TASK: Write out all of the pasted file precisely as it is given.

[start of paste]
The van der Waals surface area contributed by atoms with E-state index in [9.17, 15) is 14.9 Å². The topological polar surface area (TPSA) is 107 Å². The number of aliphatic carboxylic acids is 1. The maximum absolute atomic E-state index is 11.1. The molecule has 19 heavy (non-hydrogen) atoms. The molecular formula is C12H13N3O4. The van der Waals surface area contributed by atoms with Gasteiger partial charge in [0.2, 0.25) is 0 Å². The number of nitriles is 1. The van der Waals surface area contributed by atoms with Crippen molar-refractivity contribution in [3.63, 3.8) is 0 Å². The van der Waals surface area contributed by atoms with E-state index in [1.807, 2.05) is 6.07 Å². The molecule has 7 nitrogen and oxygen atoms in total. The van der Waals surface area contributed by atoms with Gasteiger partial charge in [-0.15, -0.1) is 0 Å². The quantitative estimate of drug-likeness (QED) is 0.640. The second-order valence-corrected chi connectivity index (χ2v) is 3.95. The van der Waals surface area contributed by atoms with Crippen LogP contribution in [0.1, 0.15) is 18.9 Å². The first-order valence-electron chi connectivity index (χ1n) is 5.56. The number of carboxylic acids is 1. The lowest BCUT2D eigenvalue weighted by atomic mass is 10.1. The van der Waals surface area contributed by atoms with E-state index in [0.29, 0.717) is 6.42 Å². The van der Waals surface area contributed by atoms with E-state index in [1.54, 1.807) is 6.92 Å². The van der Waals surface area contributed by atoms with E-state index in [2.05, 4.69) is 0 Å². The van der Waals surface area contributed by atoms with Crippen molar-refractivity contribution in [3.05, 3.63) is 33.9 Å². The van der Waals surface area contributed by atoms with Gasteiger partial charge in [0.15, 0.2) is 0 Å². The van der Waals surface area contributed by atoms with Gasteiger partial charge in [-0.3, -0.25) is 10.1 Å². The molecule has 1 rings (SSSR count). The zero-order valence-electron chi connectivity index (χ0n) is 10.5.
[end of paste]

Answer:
The van der Waals surface area contributed by atoms with E-state index in [9.17, 15) is 14.9 Å². The topological polar surface area (TPSA) is 107 Å². The number of aliphatic carboxylic acids is 1. The maximum absolute atomic E-state index is 11.1. The molecule has 19 heavy (non-hydrogen) atoms. The molecular formula is C12H13N3O4. The van der Waals surface area contributed by atoms with Gasteiger partial charge in [0.2, 0.25) is 0 Å². The number of nitriles is 1. The van der Waals surface area contributed by atoms with Crippen molar-refractivity contribution in [3.63, 3.8) is 0 Å². The van der Waals surface area contributed by atoms with E-state index in [1.807, 2.05) is 6.07 Å². The molecule has 7 nitrogen and oxygen atoms in total. The van der Waals surface area contributed by atoms with Gasteiger partial charge in [-0.15, -0.1) is 0 Å². The quantitative estimate of drug-likeness (QED) is 0.640. The second-order valence-corrected chi connectivity index (χ2v) is 3.95. The van der Waals surface area contributed by atoms with Crippen LogP contribution in [0.1, 0.15) is 18.9 Å². The first-order valence-electron chi connectivity index (χ1n) is 5.56. The number of carboxylic acids is 1. The lowest BCUT2D eigenvalue weighted by atomic mass is 10.1. The van der Waals surface area contributed by atoms with E-state index in [0.29, 0.717) is 6.42 Å². The van der Waals surface area contributed by atoms with E-state index in [1.54, 1.807) is 6.92 Å². The van der Waals surface area contributed by atoms with E-state index in [2.05, 4.69) is 0 Å². The van der Waals surface area contributed by atoms with Crippen molar-refractivity contribution in [3.05, 3.63) is 33.9 Å². The van der Waals surface area contributed by atoms with Gasteiger partial charge in [0.15, 0.2) is 0 Å². The van der Waals surface area contributed by atoms with Gasteiger partial charge in [-0.3, -0.25) is 10.1 Å². The molecule has 1 rings (SSSR count). The zero-order valence-electron chi connectivity index (χ0n) is 10.5.